For Example, if you have a battery that has a capacity of 1 Ah and is connected with a battery pack charger of 1 amp, the estimated charging time would be 1 hour. Similarly adding the battery capacity would simply add up the charging hours. The case is exactly the same in the discharge except the current will flow in the opposite directions. A battery of 10Ah connected to a battery pack charger of the same specification will take 10 hours to discharge.
The second factor is the battery pack charger capacity. If you have already got your hands on a supplied lithium-ion battery pack charger, attaining the maximum charge rate for your pack should be a problem for you. But if you are still relying on aftermarket battery pack charger, the advice for you is to select a battery pack charger that offers 1/10th of your battery capacity. This means if your battery is 10Ah, charge it at a capacity of 1A battery pack charger. In this way, you would be able to have the maximum charge rate for your battery without failing it or overheating it.
Another important factor as mentioned above is the chemistry of the battery. Failing to check the compatibility of battery chemistry with the charging arrangement can lead to disastrous results. Of course, we are discussing only lithium battery packs so we would ignore all other battery chemistries.
In terms of the charging speed, Lithium chemistries can be divided into three main subcategories; fast, rapid, and ultra-rapid charges. Before explaining each one of them separately, let’s first make sure that we are completely avoiding slow or trickle charging as a very low voltage can make your battery pack unstable and lead to degradation.
• Fast Charge: All the lithium battery packs that accept a charging rate up to 0.5C fall under this category. These chargers will take on an average of 3-4 hours for your battery to charge completely.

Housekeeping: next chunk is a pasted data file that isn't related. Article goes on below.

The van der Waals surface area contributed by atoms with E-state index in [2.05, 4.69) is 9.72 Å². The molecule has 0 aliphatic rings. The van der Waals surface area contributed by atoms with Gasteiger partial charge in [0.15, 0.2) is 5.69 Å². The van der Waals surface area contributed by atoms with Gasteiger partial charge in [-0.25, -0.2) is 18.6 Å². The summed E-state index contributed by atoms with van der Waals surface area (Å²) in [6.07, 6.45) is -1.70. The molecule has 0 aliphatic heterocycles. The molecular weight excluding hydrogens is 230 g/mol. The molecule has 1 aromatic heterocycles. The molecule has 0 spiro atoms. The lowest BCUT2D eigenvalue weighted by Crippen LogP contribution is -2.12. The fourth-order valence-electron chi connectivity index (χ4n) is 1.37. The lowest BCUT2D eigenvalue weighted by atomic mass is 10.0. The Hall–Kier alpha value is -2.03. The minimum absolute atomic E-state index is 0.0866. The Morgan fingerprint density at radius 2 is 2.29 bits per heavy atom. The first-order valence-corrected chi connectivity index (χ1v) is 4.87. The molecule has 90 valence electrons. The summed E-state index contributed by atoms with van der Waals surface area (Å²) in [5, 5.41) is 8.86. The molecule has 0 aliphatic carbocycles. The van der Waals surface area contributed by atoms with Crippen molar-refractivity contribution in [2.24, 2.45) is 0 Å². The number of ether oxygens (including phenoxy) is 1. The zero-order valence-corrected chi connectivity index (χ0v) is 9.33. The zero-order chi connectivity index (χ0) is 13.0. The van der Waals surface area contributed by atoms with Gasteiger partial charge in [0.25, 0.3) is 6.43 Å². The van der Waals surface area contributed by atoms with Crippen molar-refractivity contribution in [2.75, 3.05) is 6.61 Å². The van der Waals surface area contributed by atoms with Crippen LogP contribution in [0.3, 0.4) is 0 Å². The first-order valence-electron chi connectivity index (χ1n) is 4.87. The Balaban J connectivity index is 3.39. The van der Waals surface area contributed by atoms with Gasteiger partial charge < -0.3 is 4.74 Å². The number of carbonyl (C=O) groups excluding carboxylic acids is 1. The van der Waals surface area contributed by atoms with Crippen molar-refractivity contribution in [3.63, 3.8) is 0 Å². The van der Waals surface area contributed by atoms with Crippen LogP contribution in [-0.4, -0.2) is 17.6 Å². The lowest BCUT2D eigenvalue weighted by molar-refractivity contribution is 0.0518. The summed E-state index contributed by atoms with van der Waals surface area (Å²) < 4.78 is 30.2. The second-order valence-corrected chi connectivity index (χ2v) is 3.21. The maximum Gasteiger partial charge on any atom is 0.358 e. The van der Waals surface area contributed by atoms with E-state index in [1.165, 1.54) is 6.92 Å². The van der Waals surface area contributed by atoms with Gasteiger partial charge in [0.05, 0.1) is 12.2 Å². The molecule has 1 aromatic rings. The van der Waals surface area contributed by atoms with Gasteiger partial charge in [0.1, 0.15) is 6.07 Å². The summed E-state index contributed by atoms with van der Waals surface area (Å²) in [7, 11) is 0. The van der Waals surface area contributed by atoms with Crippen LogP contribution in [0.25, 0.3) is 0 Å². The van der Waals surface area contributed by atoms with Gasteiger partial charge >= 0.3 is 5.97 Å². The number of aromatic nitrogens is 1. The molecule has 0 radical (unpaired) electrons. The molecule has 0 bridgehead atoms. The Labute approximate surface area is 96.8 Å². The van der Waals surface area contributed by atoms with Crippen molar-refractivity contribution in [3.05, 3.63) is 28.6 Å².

• Rapid Charge: The second Lithium chemistry type is the one that has a massive charge rate of up to 1C. Though the experts are of the view that the charging rate around 0.7-0.8 should be considered the maximum safe charging rate for a battery pack you can take the calculated risk. The charging time, in this case, would reduce to around an hour.
• Ultra-Rapid Charge: The third and the fastest category includes the ultra-fast battery pack charger available for lithium battery packs. These battery packs have usually NiMH chemistry and their charge rate can vary from 1C to up to 10C. Not to mention the advisable safe charging rate. This charging method is mostly used in specially designed high-power battery packs and doesn’t have many applications in daily-use battery types. The charging time can be an hour or even less than an hour.
Can i charge a lithium battery with a normal battery pack charger
The normal battery pack charger, also known as lead-acid battery pack charger use lower voltages and are therefore likely to fill 80-90-% of your lithium battery. This will not just stress your battery but is also going to affect its lifespan and performance.
The answer is NO. Since lithium batteries are designed and require specific current and voltages to work in a good shape, bypassing these rules can cause consequences. It is therefore recommended top use suitable lithium chargers for your lithium batteries for best results.